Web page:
THE first electric super car – the ‘Nemesis’ – designed and built entirely in the UK, underwent test runs this week in preparation for an attempt on the UK electric car land-speed record.
The current record – 137mph – was set by the grandson of legendary speed-merchant Sir Malcolm Campbell.
The ‘Nemesis’ is the brainchild of Dale Vince OBE, who founded the world’s first green electricity company, Ecotricity, in Stroud , and was driven by local racing-car driver Nick Ponting.
Starting in go-karts at the age of 12, Ponting received his race licence at 14 and the now 21-year-old has experience across a range of racing cars from Formula BMWs to Formula Fords.
Powered entirely by 100% green electricity made by Ecotricity’s network of 53 windmills around the UK, the ‘Nemesis’ was designed and built in less than two years by an ‘A-team’ of leading British
motorsport engineers in Norfolk.
Unlike a combustion engine, electric car’s have 100% torque from a standing start and in initial speed tests last year the road-legal Nemesis did 0-100mph in 8.5 seconds and reached speeds just
under the current UK landspeed record before aerodynamic lift issues needed to be addressed by the engineers back in Norfolk.
Ponting said: "The car has been proven at 134mph previously but the front end started to get a little light.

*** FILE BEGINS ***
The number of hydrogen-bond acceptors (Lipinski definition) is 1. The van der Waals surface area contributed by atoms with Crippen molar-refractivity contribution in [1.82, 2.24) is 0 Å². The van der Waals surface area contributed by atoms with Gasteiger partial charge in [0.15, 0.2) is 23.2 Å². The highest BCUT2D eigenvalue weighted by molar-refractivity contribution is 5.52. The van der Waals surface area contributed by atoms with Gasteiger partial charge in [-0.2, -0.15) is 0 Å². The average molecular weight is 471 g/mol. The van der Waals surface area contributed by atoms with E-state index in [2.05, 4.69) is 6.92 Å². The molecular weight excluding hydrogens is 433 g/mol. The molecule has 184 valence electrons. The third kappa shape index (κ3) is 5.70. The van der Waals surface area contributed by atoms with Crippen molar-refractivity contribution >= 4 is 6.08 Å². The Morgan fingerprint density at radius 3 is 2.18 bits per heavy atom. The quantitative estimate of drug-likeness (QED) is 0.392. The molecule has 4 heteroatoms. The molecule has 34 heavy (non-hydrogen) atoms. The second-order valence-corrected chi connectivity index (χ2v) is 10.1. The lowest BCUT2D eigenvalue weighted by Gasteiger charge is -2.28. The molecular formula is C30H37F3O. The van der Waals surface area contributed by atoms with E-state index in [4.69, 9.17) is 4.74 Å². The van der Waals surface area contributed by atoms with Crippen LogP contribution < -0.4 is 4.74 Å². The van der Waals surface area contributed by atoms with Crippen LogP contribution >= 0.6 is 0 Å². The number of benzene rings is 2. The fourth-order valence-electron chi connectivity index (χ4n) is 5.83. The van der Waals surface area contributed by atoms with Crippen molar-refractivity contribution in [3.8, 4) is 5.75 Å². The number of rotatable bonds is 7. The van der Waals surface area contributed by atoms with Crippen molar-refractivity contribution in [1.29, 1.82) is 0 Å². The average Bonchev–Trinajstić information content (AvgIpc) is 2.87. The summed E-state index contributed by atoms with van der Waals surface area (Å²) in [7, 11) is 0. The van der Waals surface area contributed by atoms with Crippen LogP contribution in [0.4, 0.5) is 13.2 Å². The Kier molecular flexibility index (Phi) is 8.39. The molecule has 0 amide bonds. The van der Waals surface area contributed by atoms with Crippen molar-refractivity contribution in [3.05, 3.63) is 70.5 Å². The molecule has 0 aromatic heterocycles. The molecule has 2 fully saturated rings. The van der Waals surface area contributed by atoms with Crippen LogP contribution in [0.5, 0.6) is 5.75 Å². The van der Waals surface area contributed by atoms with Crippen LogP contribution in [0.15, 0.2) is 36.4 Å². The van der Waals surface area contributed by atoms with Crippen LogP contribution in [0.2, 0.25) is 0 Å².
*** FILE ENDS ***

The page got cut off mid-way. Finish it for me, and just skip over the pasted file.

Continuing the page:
"The team in Norfolk have made changes which should improve stability, they’ve added a splitter on the front to keep the nose down and fitted high speed tyres."
Experienced in powerful single-seater racing cars with a top speed of around 165mph, Ponting said he hoped to far outdo those speeds in the Nemesis when they went for the record.
"The Nemesis is potentially capable of 216mph. I’ve raced at 165mph but that was wheel to wheel racing and this will just be in a straight-line on an airport runway."
The Nemesis can travel from 100-150 miles between charges depending on driving style and can be charged from empty in under 2 hours from a fast charger or 8-9 hours from a regular mains supply.
Mr Vince said: "We built the ‘Nemesis’ to smash the stereotype of electric cars as something Noddy would drive – slow, boring, not cool.
"So we set out to build an electric supercar to demonstrate that wind-powered cars are not just feasible but will be a load of fun. To stimulate thought and debate about how we’ll be getting around
when the world runs out of oil."
Last summer the grandson of Sir Malcolm Campbell, Don Wales, attempted to break his own 137mph UK land speed record for an electric car – but ran into trouble on the beach at Pendine Sands in